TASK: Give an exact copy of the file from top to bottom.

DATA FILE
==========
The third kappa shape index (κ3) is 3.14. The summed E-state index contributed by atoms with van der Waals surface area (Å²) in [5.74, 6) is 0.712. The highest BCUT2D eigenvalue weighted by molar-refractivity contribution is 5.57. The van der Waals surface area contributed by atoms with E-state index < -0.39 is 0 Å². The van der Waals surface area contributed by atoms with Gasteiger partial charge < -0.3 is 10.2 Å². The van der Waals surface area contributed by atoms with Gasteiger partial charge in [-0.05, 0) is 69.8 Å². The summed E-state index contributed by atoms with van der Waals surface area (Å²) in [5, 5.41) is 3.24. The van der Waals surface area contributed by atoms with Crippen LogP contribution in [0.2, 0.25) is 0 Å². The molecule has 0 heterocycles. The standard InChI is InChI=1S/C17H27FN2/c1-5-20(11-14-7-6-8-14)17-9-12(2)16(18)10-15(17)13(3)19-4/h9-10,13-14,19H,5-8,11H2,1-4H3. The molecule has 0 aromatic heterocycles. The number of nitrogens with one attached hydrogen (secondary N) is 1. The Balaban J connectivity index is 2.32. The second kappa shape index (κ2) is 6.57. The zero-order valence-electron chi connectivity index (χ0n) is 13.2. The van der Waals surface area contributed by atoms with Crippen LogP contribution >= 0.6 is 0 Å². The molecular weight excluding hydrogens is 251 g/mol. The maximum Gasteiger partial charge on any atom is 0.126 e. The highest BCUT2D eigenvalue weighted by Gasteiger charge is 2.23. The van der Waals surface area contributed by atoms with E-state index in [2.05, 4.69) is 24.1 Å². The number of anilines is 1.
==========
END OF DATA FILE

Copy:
The third kappa shape index (κ3) is 3.14. The summed E-state index contributed by atoms with van der Waals surface area (Å²) in [5.74, 6) is 0.712. The highest BCUT2D eigenvalue weighted by molar-refractivity contribution is 5.57. The van der Waals surface area contributed by atoms with E-state index < -0.39 is 0 Å². The van der Waals surface area contributed by atoms with Gasteiger partial charge < -0.3 is 10.2 Å². The van der Waals surface area contributed by atoms with Gasteiger partial charge in [-0.05, 0) is 69.8 Å². The summed E-state index contributed by atoms with van der Waals surface area (Å²) in [5, 5.41) is 3.24. The van der Waals surface area contributed by atoms with Crippen LogP contribution in [0.2, 0.25) is 0 Å². The molecule has 0 heterocycles. The standard InChI is InChI=1S/C17H27FN2/c1-5-20(11-14-7-6-8-14)17-9-12(2)16(18)10-15(17)13(3)19-4/h9-10,13-14,19H,5-8,11H2,1-4H3. The molecule has 0 aromatic heterocycles. The number of nitrogens with one attached hydrogen (secondary N) is 1. The Balaban J connectivity index is 2.32. The second kappa shape index (κ2) is 6.57. The zero-order valence-electron chi connectivity index (χ0n) is 13.2. The van der Waals surface area contributed by atoms with Crippen LogP contribution >= 0.6 is 0 Å². The molecular weight excluding hydrogens is 251 g/mol. The maximum Gasteiger partial charge on any atom is 0.126 e. The highest BCUT2D eigenvalue weighted by Gasteiger charge is 2.23. The van der Waals surface area contributed by atoms with E-state index in [2.05, 4.69) is 24.1 Å². The number of anilines is 1.